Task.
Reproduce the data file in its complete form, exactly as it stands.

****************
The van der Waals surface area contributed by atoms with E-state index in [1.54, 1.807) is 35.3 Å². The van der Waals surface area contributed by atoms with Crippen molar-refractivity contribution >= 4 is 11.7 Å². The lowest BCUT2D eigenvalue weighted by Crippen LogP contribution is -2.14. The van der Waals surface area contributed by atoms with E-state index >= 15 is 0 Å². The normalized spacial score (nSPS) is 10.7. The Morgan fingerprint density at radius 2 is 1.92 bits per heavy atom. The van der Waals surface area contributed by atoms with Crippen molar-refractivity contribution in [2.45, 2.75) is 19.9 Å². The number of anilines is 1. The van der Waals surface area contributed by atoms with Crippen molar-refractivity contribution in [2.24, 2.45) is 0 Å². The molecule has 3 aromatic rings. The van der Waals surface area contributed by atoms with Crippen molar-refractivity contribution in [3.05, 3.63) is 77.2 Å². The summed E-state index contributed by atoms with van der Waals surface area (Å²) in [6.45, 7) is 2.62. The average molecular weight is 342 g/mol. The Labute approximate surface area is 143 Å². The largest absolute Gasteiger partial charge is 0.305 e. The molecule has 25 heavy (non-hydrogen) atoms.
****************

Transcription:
The van der Waals surface area contributed by atoms with E-state index in [1.54, 1.807) is 35.3 Å². The van der Waals surface area contributed by atoms with Crippen molar-refractivity contribution >= 4 is 11.7 Å². The lowest BCUT2D eigenvalue weighted by Crippen LogP contribution is -2.14. The van der Waals surface area contributed by atoms with E-state index >= 15 is 0 Å². The normalized spacial score (nSPS) is 10.7. The Morgan fingerprint density at radius 2 is 1.92 bits per heavy atom. The van der Waals surface area contributed by atoms with Crippen molar-refractivity contribution in [2.45, 2.75) is 19.9 Å². The number of anilines is 1. The van der Waals surface area contributed by atoms with Crippen molar-refractivity contribution in [2.24, 2.45) is 0 Å². The molecule has 3 aromatic rings. The van der Waals surface area contributed by atoms with Crippen molar-refractivity contribution in [3.05, 3.63) is 77.2 Å². The summed E-state index contributed by atoms with van der Waals surface area (Å²) in [6.45, 7) is 2.62. The average molecular weight is 342 g/mol. The Labute approximate surface area is 143 Å². The largest absolute Gasteiger partial charge is 0.305 e. The molecule has 25 heavy (non-hydrogen) atoms.